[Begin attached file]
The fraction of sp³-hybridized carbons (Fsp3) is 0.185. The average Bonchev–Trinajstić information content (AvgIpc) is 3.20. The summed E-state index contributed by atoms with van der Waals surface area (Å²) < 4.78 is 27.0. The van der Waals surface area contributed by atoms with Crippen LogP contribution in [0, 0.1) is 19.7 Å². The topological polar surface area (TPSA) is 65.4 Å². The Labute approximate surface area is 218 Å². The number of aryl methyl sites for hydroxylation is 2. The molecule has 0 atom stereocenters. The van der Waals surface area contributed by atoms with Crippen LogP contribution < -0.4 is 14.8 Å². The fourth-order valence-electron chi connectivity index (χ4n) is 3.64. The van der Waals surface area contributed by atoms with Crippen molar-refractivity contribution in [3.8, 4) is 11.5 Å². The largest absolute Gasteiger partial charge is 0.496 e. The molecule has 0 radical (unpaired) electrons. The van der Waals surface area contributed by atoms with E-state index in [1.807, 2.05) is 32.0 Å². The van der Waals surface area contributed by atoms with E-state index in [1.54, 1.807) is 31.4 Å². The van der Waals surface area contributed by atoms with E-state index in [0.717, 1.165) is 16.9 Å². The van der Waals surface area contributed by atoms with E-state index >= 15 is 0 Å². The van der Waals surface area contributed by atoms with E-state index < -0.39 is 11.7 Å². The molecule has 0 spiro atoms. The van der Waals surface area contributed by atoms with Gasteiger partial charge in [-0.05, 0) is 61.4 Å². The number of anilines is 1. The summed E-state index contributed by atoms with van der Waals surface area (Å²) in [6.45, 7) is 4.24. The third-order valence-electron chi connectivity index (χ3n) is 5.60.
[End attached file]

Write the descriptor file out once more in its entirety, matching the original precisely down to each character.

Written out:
The fraction of sp³-hybridized carbons (Fsp3) is 0.185. The average Bonchev–Trinajstić information content (AvgIpc) is 3.20. The summed E-state index contributed by atoms with van der Waals surface area (Å²) < 4.78 is 27.0. The van der Waals surface area contributed by atoms with Crippen LogP contribution in [0, 0.1) is 19.7 Å². The topological polar surface area (TPSA) is 65.4 Å². The Labute approximate surface area is 218 Å². The number of aryl methyl sites for hydroxylation is 2. The molecule has 0 atom stereocenters. The van der Waals surface area contributed by atoms with Crippen LogP contribution < -0.4 is 14.8 Å². The fourth-order valence-electron chi connectivity index (χ4n) is 3.64. The van der Waals surface area contributed by atoms with Crippen molar-refractivity contribution in [3.8, 4) is 11.5 Å². The largest absolute Gasteiger partial charge is 0.496 e. The molecule has 0 radical (unpaired) electrons. The van der Waals surface area contributed by atoms with E-state index in [1.807, 2.05) is 32.0 Å². The van der Waals surface area contributed by atoms with E-state index in [1.54, 1.807) is 31.4 Å². The van der Waals surface area contributed by atoms with E-state index in [0.717, 1.165) is 16.9 Å². The van der Waals surface area contributed by atoms with E-state index >= 15 is 0 Å². The van der Waals surface area contributed by atoms with E-state index < -0.39 is 11.7 Å². The molecule has 0 spiro atoms. The van der Waals surface area contributed by atoms with Gasteiger partial charge in [-0.05, 0) is 61.4 Å². The number of anilines is 1. The summed E-state index contributed by atoms with van der Waals surface area (Å²) in [6.45, 7) is 4.24. The third-order valence-electron chi connectivity index (χ3n) is 5.60.